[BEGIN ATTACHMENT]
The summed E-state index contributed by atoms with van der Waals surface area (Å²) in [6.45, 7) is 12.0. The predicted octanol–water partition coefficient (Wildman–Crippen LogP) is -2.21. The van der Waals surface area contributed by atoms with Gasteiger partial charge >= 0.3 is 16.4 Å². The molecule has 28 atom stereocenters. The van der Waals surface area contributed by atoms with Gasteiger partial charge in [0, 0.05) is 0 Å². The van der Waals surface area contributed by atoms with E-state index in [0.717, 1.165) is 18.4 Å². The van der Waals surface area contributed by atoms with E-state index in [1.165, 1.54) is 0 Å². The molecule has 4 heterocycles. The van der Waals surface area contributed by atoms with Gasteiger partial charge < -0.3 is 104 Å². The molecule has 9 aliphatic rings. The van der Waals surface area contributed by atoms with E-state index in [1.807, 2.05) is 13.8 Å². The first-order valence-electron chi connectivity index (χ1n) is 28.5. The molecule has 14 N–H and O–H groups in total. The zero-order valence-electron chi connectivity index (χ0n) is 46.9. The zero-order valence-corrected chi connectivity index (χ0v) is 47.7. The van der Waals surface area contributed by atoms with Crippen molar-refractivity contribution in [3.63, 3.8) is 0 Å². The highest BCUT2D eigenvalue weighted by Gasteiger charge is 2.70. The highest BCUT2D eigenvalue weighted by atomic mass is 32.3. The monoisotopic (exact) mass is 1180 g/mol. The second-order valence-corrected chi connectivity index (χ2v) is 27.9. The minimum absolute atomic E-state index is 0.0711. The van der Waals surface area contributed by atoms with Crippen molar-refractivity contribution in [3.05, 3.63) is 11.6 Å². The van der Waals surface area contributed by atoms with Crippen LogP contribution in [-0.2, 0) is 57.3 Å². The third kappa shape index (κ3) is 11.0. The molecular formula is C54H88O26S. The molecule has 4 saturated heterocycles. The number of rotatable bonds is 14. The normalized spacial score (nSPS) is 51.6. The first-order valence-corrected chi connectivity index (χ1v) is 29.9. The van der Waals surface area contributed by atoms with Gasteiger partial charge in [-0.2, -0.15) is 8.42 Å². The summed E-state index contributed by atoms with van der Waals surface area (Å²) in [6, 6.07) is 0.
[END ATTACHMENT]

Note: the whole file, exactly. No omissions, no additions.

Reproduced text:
The summed E-state index contributed by atoms with van der Waals surface area (Å²) in [6.45, 7) is 12.0. The predicted octanol–water partition coefficient (Wildman–Crippen LogP) is -2.21. The van der Waals surface area contributed by atoms with Gasteiger partial charge >= 0.3 is 16.4 Å². The molecule has 28 atom stereocenters. The van der Waals surface area contributed by atoms with Gasteiger partial charge in [0, 0.05) is 0 Å². The van der Waals surface area contributed by atoms with E-state index in [0.717, 1.165) is 18.4 Å². The van der Waals surface area contributed by atoms with E-state index in [1.165, 1.54) is 0 Å². The molecule has 4 heterocycles. The van der Waals surface area contributed by atoms with Gasteiger partial charge < -0.3 is 104 Å². The molecule has 9 aliphatic rings. The van der Waals surface area contributed by atoms with E-state index in [1.807, 2.05) is 13.8 Å². The first-order valence-electron chi connectivity index (χ1n) is 28.5. The molecule has 14 N–H and O–H groups in total. The zero-order valence-electron chi connectivity index (χ0n) is 46.9. The zero-order valence-corrected chi connectivity index (χ0v) is 47.7. The van der Waals surface area contributed by atoms with Crippen molar-refractivity contribution in [3.63, 3.8) is 0 Å². The highest BCUT2D eigenvalue weighted by Gasteiger charge is 2.70. The highest BCUT2D eigenvalue weighted by atomic mass is 32.3. The monoisotopic (exact) mass is 1180 g/mol. The second-order valence-corrected chi connectivity index (χ2v) is 27.9. The minimum absolute atomic E-state index is 0.0711. The van der Waals surface area contributed by atoms with Crippen molar-refractivity contribution in [3.05, 3.63) is 11.6 Å². The van der Waals surface area contributed by atoms with Crippen LogP contribution in [-0.2, 0) is 57.3 Å². The third kappa shape index (κ3) is 11.0. The molecular formula is C54H88O26S. The molecule has 4 saturated heterocycles. The number of rotatable bonds is 14. The normalized spacial score (nSPS) is 51.6. The first-order valence-corrected chi connectivity index (χ1v) is 29.9. The van der Waals surface area contributed by atoms with Gasteiger partial charge in [-0.2, -0.15) is 8.42 Å². The summed E-state index contributed by atoms with van der Waals surface area (Å²) in [6, 6.07) is 0.